Hantavirus not major threat: Expert
Hantavirus, unlike COVID-19, is not a new type of virus and will not trigger a new outbreak or epidemic, according to an expert of genetics and molecular biology.
After a man in China's Yunnan province tested positive for hantavirus and died in late March, prompting Chinese authorities to test 32 people who shared a bus with him, debate on it has intensified, especially on social media both in Turkey and around the world.
The novel coronavirus (COVID-19), which emerged in China in December 2019, has infected more than 787,000 people worldwide, and claimed over 37,800 lives. Amid this outbreak, hantavirus also became a source of fear.
But Büşra Teke Kazan, a genetics expert and researcher at Yeditepe University in Istanbul, Turkey, told Anadolu Agency that there is no need to panic since hantavirus has a different genetic makeup than COVID-19. It is completely coincidental that hantavirus re-emerged recently, claiming the life of a man.
"Hantavirus cannot spread from humans to humans. This shows that even though the virus emerged in a public place in China, there was no need for quarantine," Kazan said.
"Even if hantavirus did cause an outbreak, it would be much easier to contain than COVID-19 due to the fact that it is transmitted from rodents only," she added.
How does hantavirus spread?
"The emerging point of hantavirus in nature are small rodents. These rodents keep the virus in their systems, in their bodily fluids -- such as urine, or saliva -- for at least a few weeks. If humans make contact with these fluids, they contract the virus. Being bitten by a rodent can also cause this, or as we see from examples around the world, eating rodents will also cause the infection," Kazan said.
But hantavirus is easy to diagnose and fight, she said.
"It causes Hantavirus Pulmonary Syndrome (HPS) and Hemorrhagic Fever with Renal Syndrome (HFRS), according to the Center for Disease Control and Prevention. But these are rare illnesses, and they can be diagnosed with an 'Elisa' diagnosis kit which does an antibody test. Or, a polymerase chain reaction (PCR) can also diagnose hantavirus," she added.
PCR is a method widely used in biology to rapidly make millions to billions of copies of a specific DNA samples, allowing biologists to study with samples of their choosing.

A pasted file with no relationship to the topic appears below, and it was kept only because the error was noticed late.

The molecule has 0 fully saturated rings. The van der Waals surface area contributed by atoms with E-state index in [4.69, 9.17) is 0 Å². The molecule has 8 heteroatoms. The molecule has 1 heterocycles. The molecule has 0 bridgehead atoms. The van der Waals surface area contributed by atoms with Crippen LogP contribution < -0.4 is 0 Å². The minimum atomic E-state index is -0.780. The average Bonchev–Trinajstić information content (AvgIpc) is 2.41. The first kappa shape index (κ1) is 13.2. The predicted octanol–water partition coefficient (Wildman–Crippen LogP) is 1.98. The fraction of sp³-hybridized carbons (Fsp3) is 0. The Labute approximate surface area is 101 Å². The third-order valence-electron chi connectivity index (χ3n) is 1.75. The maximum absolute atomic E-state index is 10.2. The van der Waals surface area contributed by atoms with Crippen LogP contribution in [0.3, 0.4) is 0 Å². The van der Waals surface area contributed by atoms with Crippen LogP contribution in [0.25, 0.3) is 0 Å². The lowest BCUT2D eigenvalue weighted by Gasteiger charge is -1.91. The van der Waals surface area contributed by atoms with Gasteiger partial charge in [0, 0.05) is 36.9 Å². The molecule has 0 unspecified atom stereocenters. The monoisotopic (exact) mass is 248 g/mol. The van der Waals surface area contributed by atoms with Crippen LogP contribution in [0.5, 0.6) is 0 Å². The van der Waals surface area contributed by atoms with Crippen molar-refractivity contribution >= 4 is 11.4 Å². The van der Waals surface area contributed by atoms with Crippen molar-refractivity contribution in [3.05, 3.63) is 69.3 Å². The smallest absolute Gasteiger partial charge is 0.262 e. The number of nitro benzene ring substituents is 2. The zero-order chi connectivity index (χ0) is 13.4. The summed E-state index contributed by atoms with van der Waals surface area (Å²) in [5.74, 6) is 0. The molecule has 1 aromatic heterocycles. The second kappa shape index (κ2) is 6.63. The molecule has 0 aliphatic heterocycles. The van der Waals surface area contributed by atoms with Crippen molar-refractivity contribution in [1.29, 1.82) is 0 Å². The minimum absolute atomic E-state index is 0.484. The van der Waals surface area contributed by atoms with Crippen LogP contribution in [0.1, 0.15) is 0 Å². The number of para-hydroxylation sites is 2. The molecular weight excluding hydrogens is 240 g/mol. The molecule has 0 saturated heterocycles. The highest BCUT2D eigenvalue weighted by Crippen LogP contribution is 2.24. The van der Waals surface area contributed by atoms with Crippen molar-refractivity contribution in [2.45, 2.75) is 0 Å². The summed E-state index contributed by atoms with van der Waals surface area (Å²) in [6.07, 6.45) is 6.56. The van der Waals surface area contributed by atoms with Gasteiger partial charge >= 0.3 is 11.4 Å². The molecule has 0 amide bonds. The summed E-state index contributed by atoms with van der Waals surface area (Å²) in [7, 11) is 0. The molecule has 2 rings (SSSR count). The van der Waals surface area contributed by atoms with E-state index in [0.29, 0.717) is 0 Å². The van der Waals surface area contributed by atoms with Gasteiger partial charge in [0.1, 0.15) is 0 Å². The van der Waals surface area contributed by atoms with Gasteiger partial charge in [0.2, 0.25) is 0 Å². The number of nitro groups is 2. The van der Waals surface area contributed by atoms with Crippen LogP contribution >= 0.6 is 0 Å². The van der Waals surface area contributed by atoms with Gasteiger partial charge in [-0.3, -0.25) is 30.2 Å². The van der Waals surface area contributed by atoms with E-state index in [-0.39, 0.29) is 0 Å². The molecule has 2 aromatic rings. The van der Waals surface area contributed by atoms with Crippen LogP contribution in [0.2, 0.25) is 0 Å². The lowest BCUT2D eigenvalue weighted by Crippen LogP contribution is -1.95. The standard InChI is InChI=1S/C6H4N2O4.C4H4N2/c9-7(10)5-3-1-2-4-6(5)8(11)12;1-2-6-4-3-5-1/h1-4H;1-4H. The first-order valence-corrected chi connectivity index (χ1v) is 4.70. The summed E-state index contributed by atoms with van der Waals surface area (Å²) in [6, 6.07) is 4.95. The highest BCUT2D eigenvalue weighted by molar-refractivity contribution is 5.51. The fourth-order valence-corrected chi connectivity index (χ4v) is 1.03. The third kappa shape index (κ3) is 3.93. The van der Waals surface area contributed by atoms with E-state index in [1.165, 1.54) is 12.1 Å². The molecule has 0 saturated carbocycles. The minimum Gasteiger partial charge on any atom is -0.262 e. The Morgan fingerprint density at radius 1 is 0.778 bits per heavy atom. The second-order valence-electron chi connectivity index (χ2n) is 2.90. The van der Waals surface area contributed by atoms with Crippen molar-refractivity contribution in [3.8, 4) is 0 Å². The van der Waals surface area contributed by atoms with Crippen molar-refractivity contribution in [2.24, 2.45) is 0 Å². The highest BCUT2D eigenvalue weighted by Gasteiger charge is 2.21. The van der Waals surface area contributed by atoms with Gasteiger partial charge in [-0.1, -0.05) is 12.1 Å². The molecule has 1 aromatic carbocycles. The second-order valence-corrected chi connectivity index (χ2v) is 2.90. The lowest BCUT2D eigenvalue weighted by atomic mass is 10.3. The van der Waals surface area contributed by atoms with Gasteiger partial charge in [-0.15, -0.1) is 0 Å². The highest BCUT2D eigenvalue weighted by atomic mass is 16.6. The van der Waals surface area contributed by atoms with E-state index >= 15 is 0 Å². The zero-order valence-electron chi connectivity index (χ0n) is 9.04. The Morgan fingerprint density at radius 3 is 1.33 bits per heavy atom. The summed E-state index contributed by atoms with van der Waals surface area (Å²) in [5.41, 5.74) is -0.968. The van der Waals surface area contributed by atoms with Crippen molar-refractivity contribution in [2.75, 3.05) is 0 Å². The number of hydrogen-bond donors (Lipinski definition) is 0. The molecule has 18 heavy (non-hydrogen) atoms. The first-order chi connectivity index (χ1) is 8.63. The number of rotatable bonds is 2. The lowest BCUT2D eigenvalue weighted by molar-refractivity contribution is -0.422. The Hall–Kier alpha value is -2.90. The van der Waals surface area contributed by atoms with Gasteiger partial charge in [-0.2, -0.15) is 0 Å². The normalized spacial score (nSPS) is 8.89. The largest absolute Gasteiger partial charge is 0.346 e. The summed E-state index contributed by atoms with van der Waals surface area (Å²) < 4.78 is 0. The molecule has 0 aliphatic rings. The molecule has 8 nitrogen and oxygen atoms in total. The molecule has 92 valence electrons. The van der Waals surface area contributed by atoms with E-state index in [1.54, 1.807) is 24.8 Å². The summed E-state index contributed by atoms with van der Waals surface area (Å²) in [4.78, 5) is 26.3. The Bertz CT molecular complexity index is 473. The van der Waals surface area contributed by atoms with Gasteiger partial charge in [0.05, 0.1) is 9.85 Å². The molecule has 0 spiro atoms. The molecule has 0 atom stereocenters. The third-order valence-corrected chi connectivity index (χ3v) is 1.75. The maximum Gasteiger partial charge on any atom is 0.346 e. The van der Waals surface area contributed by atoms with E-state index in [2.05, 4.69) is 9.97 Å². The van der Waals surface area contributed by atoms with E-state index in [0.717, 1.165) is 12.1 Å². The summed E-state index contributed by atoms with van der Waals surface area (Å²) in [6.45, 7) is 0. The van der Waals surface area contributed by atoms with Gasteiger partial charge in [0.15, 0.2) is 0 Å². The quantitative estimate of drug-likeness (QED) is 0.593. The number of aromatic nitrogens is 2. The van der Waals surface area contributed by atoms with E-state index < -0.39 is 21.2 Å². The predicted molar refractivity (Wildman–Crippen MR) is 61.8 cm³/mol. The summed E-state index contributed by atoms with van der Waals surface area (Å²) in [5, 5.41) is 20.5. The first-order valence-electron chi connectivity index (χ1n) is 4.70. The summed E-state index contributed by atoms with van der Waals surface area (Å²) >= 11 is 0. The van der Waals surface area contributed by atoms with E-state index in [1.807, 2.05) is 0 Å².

What measures can be taken?
Kazan said the most important precaution is to reduce contact with rodents.
"Hygiene is very important, and if we are working with rodents in labs, we shouldn't catch them bare-handed and always use protective gear and gloves," she said.
People who work in fields should take extra care. They should use protective, thick gloves as a rodent may be hiding or living in the soil. Turkey is a major producer of fruits and vegetables, so there are lots of field workers. They should be careful, wash their hands properly and make sure rodents do not come in contact with their living environment.
One interesting example of this is from Turkey's northern city of Bartin. In March 2009, a number of field workers from three villages were tested after showing possible symptoms, and 5.2% of them tested positive for hantavirus. These villagers were known to work in fields in close contact with places where small rodents live.
Is hantavirus more dangerous for people with pets?
"Pets might contract hantavirus from rodents, but even if that happens, it cannot be transmitted from pets to humans," Kazan said.
"Still, as a precaution, pet owners should make sure their pets do not go to places where rodents might live."
Will we face new viruses in the near future?
"Yes. Viruses are constantly in a process of genetic mutation. The viruses that cause flu or the previous SARS and MERS are also in the class of coronaviruses. COVID-19 is a new form in this class. The reason we will face new viruses is the fact that they mutate. These mutations give them the ability to be transmitted to humans and to be able to survive in human cells," Kazan said.
She noted that not all virus mutations are dangerous, adding, "They can mutate and then die as well."
"In every new living organism they infect, viruses are in a constant struggle of existing and multiplying. If the virus can multiply, it means it will be able to survive there.
"Today, drastic climate change, atmospheric conditions, air pollution and people living in a more globalized and connected world are all factors that facilitate the emergence of new viruses. COVID-19 has shown this very drastically.
"New viruses will emerge, but not all of them will be deadly. Viruses also fight for survival when they emerge, and not all of them survive this fight," she said.